DETROIT – Ford Motor Co.’s net profit increased 19% in the second quarter as the company raised enough computer chips to boost factory production and sales.
The Dearborn, Michigan-based automaker said Wednesday it earned $ 667 million from April to June, up from $ 561 million a year earlier.
The company has remained true to its full-year outlook for pre-tax profit of between $ 11.5 billion and $ 12.5 billion and still expects vehicle sales to dealerships to grow 10% to 15% for l whole year. It also increased its dividend from 10 cents per share to 15 cents per share, the level it was before the pandemic.
But CFO John Lawler said the automaker is modeling different scenarios in case the economy slides into a recession. He says Ford is better prepared for a recession than in the past thanks to lower spending and a stronger model range.
It is also in the midst of a major business transformation that will include white collar cuts, even if it won’t give any numbers. Ford will cut areas with old skills and add where new skills are needed for electric and connected vehicles, he said.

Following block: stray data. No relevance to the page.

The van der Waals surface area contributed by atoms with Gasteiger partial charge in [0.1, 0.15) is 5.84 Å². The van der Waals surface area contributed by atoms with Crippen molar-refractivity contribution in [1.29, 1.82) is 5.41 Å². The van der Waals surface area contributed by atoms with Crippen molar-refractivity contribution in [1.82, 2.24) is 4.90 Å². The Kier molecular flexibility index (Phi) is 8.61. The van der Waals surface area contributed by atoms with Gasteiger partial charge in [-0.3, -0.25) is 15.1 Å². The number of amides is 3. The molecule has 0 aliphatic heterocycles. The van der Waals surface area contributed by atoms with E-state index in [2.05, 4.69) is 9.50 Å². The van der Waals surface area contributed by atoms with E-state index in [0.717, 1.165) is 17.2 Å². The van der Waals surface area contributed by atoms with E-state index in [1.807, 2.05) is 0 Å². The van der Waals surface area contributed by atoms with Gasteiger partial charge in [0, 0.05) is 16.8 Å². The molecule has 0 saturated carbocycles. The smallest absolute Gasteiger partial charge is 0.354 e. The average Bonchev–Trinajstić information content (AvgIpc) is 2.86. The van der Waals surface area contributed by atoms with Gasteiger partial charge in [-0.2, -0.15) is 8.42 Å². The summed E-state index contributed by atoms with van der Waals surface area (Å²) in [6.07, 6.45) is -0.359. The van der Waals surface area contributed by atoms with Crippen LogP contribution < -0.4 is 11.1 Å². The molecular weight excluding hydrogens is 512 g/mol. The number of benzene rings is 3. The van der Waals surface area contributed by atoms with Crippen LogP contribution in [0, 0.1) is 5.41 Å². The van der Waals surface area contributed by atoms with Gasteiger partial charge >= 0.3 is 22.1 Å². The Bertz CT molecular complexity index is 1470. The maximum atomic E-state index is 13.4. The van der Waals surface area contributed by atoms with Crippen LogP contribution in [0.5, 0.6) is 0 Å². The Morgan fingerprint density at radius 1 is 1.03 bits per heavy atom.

Lawler said the company’s factories are still slowed by the global shortage of computer chips.
“Given the constraints we have, the demand is still higher than we can supply,” he said.
From April to June, adjusted earnings per share was 68 cents, beating Wall Street’s estimates by 45 cents, according to FactSet.
Ford shares were up nearly 6% in the aftermarket after the earnings report.
Revenue was $ 40.19 billion, even beating analysts’ estimates of $ 36.87 billion.
Ford said in a statement that it plans to continue getting high prices for its vehicles for the rest of the year, which will help offset about $ 4 billion in additional costs from raw materials.
Sales in the United States, Ford’s most profitable market, increased by just under 2% in the quarter. This has increased profits when coupled with strong demand and high prices for trucks and SUVs.
Lawler said Ford’s sales prices rose about 6% in the last quarter from the previous year and the company is not seeing any drop in consumer demand. With average vehicle sales prices in the US around $ 45,000, Lawler said there may be some moderation in prices during the second half of the year.